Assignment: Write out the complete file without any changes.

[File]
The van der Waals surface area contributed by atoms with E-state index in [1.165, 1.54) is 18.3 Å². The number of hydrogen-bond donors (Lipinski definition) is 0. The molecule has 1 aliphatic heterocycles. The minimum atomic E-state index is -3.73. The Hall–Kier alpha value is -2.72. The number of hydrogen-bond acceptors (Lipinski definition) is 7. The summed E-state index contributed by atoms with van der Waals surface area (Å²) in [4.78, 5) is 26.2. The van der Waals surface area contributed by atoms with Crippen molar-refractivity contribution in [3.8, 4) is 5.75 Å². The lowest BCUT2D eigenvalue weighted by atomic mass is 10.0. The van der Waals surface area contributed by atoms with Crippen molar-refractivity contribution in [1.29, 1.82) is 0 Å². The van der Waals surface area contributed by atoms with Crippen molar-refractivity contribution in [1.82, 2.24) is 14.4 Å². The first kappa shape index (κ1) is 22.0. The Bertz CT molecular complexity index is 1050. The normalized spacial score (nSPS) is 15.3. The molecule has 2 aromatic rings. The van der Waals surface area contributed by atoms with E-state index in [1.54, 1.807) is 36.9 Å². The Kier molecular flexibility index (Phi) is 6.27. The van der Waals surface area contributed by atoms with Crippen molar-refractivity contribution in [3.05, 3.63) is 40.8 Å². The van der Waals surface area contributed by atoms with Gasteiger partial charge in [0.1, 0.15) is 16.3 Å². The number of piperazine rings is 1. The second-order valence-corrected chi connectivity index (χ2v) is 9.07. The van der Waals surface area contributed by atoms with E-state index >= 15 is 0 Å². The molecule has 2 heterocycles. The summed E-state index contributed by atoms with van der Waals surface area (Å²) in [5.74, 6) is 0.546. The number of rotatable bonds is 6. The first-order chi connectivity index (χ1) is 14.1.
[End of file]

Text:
The van der Waals surface area contributed by atoms with E-state index in [1.165, 1.54) is 18.3 Å². The number of hydrogen-bond donors (Lipinski definition) is 0. The molecule has 1 aliphatic heterocycles. The minimum atomic E-state index is -3.73. The Hall–Kier alpha value is -2.72. The number of hydrogen-bond acceptors (Lipinski definition) is 7. The summed E-state index contributed by atoms with van der Waals surface area (Å²) in [4.78, 5) is 26.2. The van der Waals surface area contributed by atoms with Crippen molar-refractivity contribution in [3.8, 4) is 5.75 Å². The lowest BCUT2D eigenvalue weighted by atomic mass is 10.0. The van der Waals surface area contributed by atoms with Crippen molar-refractivity contribution in [1.29, 1.82) is 0 Å². The van der Waals surface area contributed by atoms with Crippen molar-refractivity contribution in [1.82, 2.24) is 14.4 Å². The first kappa shape index (κ1) is 22.0. The Bertz CT molecular complexity index is 1050. The normalized spacial score (nSPS) is 15.3. The molecule has 2 aromatic rings. The van der Waals surface area contributed by atoms with E-state index in [1.54, 1.807) is 36.9 Å². The Kier molecular flexibility index (Phi) is 6.27. The van der Waals surface area contributed by atoms with Crippen molar-refractivity contribution in [3.05, 3.63) is 40.8 Å². The van der Waals surface area contributed by atoms with Gasteiger partial charge in [0.1, 0.15) is 16.3 Å². The number of piperazine rings is 1. The second-order valence-corrected chi connectivity index (χ2v) is 9.07. The van der Waals surface area contributed by atoms with E-state index >= 15 is 0 Å². The molecule has 2 heterocycles. The summed E-state index contributed by atoms with van der Waals surface area (Å²) in [5.74, 6) is 0.546. The number of rotatable bonds is 6. The first-order chi connectivity index (χ1) is 14.1.